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Horse aggression during round pen training

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  • Horse aggression in the training pen

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    11-26-2012, 02:25 PM
  #11
Trained
Never been chased out of a pen but they've given it their best shot. They ended up realizing that was a bad idea VERY fast. Cherie and the others have excellent opinions.
     
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    11-26-2012, 02:54 PM
  #12
Green Broke
I purchased a horse several years ago I believed was "round penned to death". The trainer I purchased him from is a fantastic trainer (you never hear a bad word about the guy from anyone), but this particular horse should have gotten out of that round pen and into the wide open space. He was SO NERVOUS. It took a month to get him to relax and walk on a loose rein out in the open. He didn't do anything aggressive at all, but was just super nervous about constantly paying attention to you. I think, in part, of being over-worked in the round pen by someone who does it right. Point being, even if you are working your horse correctly in the round pen, it should still be used moderately, as round pen sessions can be intense when you are contantly expecting that horse to do exactly as you say based on your body language.

I agree 100% with Cherie.

Any horse that shows aggressive behavior has had that problem created by the handler, 99% of the time. I say "99%" because there are always those whacko exception horses who are agressive/nuts on their own, although very few and far between.
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    11-26-2012, 03:26 PM
  #13
Showing
I also agree with Cherie, aggression in horses is caused by how the people handle them, not simply because they were round-penned. I've dealt with many horses, some unhandled and some spoiled. I've never had an unhandled horse even hint at acting aggressively against me. Some of the horses I've handled that had already been through one trainer or horses that had their owners buffaloed would be the hardest ones to deal with.

But you know how I dealt with it? I put them in the round-pen and handled them properly. It didn't take long for them to figure out that the ear pinning, striking, and charging wasn't going to cut it with me.

The one that I most commonly discuss is my Mustang Dobe. I got him as a 3 year old stud from the people who had adopted him. They had good intentions, but they didn't have the knowledge or ability to handle a wild stud. After the first few times when they pushed him too hard trying to catch him, he started to show aggressive tendencies since there was no flight option for him. Once he started doing that and he realized that a well-timed charge and bared teeth would make them leave him alone, it became habit and got worse. After a couple of days of proper handling and one 'come to jesus' meeting, he straightened up and has never pinned an ear at me since.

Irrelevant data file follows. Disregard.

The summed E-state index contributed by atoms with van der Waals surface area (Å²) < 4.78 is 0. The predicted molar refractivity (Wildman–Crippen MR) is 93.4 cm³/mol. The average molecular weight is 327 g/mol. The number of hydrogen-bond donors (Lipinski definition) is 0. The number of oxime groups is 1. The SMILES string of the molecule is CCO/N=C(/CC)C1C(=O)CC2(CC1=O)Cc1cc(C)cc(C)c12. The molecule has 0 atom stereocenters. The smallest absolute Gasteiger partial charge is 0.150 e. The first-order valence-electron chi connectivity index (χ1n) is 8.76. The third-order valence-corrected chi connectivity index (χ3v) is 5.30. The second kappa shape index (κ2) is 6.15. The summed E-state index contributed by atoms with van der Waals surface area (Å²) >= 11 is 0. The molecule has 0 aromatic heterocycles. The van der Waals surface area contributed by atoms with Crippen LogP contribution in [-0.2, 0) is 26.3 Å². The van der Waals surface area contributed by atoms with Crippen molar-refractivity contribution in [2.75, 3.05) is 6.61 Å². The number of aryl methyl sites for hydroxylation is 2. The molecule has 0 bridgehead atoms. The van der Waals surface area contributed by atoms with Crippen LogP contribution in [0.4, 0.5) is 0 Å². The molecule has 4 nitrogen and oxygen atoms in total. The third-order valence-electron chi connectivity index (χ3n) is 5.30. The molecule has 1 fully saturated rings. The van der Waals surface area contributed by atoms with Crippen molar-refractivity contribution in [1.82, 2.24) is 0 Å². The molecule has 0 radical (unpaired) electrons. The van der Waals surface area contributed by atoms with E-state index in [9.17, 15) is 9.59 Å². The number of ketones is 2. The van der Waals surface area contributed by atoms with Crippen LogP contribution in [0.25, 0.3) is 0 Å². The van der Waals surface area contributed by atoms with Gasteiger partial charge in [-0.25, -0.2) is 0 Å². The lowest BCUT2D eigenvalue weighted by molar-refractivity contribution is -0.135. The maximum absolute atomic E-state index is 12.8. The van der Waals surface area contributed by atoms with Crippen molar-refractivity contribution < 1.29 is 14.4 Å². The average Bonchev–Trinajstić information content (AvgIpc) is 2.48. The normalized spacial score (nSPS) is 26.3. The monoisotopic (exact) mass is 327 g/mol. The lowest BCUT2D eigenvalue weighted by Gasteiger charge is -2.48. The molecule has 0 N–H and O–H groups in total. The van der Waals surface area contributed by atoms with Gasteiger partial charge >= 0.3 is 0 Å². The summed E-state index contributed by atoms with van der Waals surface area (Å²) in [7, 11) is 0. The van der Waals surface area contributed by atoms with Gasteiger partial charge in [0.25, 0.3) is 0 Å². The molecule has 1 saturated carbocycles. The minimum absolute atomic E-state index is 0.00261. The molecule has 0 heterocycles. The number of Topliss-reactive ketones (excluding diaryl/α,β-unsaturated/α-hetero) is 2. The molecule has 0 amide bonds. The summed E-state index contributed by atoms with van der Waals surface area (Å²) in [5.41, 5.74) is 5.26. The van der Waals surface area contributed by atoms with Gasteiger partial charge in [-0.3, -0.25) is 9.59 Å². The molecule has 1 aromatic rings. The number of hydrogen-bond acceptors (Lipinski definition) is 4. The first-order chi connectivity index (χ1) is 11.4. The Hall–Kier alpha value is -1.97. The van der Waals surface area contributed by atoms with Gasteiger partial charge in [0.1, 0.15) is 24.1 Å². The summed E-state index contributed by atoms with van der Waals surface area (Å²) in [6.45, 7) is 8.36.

So, like others have said, the round pen has absolutely nothing to do with aggression issues. It's nothing more than a matter of proper handling/training versus improper handling/training.
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    11-26-2012, 10:27 PM
  #14
Weanling
There are few cases where the horse has a screw loose and it IS the horse's problem. But I think about 99% of the time it is mishandling and the issues getting totally out of hand. =]
     
    11-26-2012, 10:56 PM
  #15
Showing
I had begun to wonder if by ceasing what we are asking the horse to do are we really releasing the pressure. The more I thought about it the more it kept coming to me to leave the pen. We had been working on something that was pushing the horse's comfort level and I was careful to watch I not over do it. When I saw how hard he was trying, I quit, rubbed his forehead, removed his halter and left the pen. I looked away from him and thought about supper, not him. After three or four minutes I reentered the pen and repeated what we'd been working on and now he seemed eager to try again. The second session lasted perhaps 3 minutes. He has it down pat and nothing further needs to be done. Was it because pressure was completely removed? In his case I believe it was.
     
    11-26-2012, 11:52 PM
  #16
Foal
Thanks for the replies. I agree with the posts that it is handler created due to incorrect release of the chasing pressure. I recently watched an experienced handler cue her horse to do inside and outside turns with the tiniest posture changes and then saw the same horse start kicking out, pinning its ears and threatening to strike when handled by someone learning the cues. The horse appeared very confused about what was wanted of it and expressed the resultant frustration with aggressive displacement behaviour. When the original trainer stepped back in the pen the horse went back to responding correctly without the aggression.

What I am really interested in from a research perspective is how frequent it is and the contexts in which it is likely to occur. Anyways am just at the very beginning of developing this project so appreciate the comments- they've given me a lot to go on with.
     

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